I love this simple grave stone. There is no name or date on it, so I have no story to tell you. It appears to be cast concrete. Above the portrait of the Boston terrier, there is a motto, spelled out in metal letters pressed into the concrete: Lest We Forget. It’s a simple reminder of what Aspin Hill — or any cemetery — is about: the loving remembrance of those who have enriched our lives and are now gone.
Tipperary Mary was indeed a great jumper. In 1928, with a 13-year-old boy on her back, she jumped to victory at the National Capital Horse Show at Bradley Farms in Chevy Chase. Young Don Bradley and his little brown mare competed in the “Touch-and-Out” event, involving a series of jumps up to four feet high. According to the report in The Washington Post, Tipperary Mary was the only horse in a field of 39 who completed the course perfectly on her first try.
By 1934, Tipperary Mary belonged to Jean Barnsley of Olney, Maryland. She was an avid equestrian who competed in a charity horse show that year in Montgomery County. The pair took first place in the “handy hunter” class, which involves a course that attempts to replicate the turns and jumps of hunting. Tipperary Mary continued to compete at 25 years of age.
Donald Bradley, who rode Tipperary Mary to local fame in 1928, married her owner, Jean Barnsley, some time between 1935 and 1940. Maybe it’s the romantic in me, but I like the idea of this remarkable horse bringing them together. Tipperary Mary died in 1951 at the age of 36. The Bradleys’ shared devotion to the spirited Tipperary Mary led them to bury her at Aspin Hill Memorial Park with this beautiful gravestone.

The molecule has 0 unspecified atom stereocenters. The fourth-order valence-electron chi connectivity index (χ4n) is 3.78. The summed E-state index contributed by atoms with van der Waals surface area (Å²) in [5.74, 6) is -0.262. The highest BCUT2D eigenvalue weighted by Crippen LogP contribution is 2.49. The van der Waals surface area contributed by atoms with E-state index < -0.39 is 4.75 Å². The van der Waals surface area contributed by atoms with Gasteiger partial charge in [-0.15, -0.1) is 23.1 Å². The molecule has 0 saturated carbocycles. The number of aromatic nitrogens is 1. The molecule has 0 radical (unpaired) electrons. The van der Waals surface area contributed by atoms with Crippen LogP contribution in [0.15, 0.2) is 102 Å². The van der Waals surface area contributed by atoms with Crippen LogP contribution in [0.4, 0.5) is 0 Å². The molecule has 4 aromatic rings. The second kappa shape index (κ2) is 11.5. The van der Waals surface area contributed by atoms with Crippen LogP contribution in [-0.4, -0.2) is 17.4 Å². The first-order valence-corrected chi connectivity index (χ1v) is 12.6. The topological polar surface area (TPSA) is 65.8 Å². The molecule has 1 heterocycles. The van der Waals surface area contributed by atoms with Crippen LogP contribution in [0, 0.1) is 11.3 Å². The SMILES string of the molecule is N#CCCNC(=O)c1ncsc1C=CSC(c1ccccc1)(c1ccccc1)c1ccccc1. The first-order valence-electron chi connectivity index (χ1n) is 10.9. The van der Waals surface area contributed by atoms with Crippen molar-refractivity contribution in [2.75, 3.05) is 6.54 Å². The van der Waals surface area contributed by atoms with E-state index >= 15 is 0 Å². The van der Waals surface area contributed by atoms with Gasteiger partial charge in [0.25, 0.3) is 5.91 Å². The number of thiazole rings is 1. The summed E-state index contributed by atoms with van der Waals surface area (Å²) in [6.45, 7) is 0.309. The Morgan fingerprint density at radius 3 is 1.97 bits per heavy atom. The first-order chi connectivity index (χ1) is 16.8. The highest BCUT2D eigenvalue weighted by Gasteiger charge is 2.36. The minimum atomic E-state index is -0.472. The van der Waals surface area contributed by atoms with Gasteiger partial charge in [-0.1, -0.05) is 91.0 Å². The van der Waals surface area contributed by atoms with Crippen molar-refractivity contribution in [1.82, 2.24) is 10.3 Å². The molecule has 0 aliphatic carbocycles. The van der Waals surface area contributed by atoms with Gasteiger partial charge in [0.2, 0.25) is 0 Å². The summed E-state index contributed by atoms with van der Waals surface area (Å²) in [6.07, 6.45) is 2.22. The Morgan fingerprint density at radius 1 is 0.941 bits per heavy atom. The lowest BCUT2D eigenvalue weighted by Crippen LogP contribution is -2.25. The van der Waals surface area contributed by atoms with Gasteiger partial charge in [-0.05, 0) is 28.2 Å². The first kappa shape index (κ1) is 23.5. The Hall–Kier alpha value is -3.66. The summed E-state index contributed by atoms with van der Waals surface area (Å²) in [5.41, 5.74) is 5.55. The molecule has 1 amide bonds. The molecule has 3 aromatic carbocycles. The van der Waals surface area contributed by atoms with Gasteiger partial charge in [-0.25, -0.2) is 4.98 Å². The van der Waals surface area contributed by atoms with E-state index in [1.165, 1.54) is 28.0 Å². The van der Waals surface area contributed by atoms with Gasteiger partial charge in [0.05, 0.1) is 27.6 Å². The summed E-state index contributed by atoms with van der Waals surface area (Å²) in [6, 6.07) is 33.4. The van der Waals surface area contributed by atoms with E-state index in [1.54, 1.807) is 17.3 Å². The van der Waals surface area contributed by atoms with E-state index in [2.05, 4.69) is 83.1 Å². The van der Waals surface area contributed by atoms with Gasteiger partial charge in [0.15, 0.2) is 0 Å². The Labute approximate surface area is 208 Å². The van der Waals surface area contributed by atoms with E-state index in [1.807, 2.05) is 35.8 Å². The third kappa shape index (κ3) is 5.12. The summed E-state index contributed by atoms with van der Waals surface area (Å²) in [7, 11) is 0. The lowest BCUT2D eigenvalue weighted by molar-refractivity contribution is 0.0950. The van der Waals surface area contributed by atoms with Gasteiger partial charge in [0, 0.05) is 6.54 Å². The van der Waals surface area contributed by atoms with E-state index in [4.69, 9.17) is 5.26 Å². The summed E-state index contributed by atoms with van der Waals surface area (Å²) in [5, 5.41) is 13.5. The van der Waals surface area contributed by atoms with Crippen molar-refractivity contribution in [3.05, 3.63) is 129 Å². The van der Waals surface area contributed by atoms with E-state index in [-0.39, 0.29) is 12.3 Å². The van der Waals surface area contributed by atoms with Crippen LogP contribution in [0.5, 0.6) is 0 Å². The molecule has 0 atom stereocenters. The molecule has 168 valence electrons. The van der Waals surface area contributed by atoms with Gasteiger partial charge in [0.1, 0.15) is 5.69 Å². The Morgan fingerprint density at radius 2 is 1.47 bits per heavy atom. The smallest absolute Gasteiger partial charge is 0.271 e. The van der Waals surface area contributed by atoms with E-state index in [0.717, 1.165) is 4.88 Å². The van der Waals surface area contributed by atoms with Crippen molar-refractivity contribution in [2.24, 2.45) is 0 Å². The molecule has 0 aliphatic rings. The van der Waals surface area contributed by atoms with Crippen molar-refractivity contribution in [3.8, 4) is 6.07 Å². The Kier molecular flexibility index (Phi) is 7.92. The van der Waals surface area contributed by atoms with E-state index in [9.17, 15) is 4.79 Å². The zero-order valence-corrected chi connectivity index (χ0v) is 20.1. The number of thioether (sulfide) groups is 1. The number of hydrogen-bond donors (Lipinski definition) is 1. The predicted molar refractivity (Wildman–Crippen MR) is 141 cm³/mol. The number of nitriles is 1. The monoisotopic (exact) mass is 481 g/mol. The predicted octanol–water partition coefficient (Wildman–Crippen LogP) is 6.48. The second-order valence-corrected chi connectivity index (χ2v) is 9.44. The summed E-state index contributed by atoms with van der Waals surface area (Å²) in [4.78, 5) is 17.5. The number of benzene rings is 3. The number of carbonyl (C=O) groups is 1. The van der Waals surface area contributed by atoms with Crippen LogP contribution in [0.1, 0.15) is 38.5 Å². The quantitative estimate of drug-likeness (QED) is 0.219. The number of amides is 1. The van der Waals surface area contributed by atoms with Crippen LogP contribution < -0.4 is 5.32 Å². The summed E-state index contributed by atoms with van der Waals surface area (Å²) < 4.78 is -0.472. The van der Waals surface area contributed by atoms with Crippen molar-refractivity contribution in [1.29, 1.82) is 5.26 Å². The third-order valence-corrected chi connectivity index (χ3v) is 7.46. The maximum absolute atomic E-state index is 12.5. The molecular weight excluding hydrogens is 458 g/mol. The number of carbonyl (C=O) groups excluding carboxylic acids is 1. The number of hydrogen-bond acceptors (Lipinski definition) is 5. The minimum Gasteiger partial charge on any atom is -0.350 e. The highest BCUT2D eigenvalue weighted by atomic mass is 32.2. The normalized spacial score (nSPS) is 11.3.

Inscription: TIPPERARY MARY THE GREAT JUMPER 1915-1951 Jean-Don & Donna Bradley Location: Aspin Hill Memorial Park N39° 04.745 W77° 04.662
“Eleven Big Events Inaugurate Horse Show in New Home: Donald Bradley, Only 13 Wins Coveted ‘Touch-and-Out’ Jumping Award.” The Washington Post, May 18, 1928, pg. 2.
“Gov. Ritchie Sees ‘The Hour’ Win Charity Horse Show: Crowd Ignores Showers as County’s Best Mounts Run and Jump.” The Washington Post, Sep 30, 1934, pg. M6.
“Horse Show Crown Again Won by Recall,” by Anne Hagnet. The Washington Post, Sep 15, 1940, pg. 3.
For the first twenty-four years of my life, I lived less than two miles from the one of the oldest pet cemeteries in the United States. During those years, I never visited it, although I would occasionally hear stories about it. People would say that J. Edgar Hoover’s dogs were buried there as well as the dog “Petey” from the Our Gang movies.
Continue reading The Stories Behind the Stones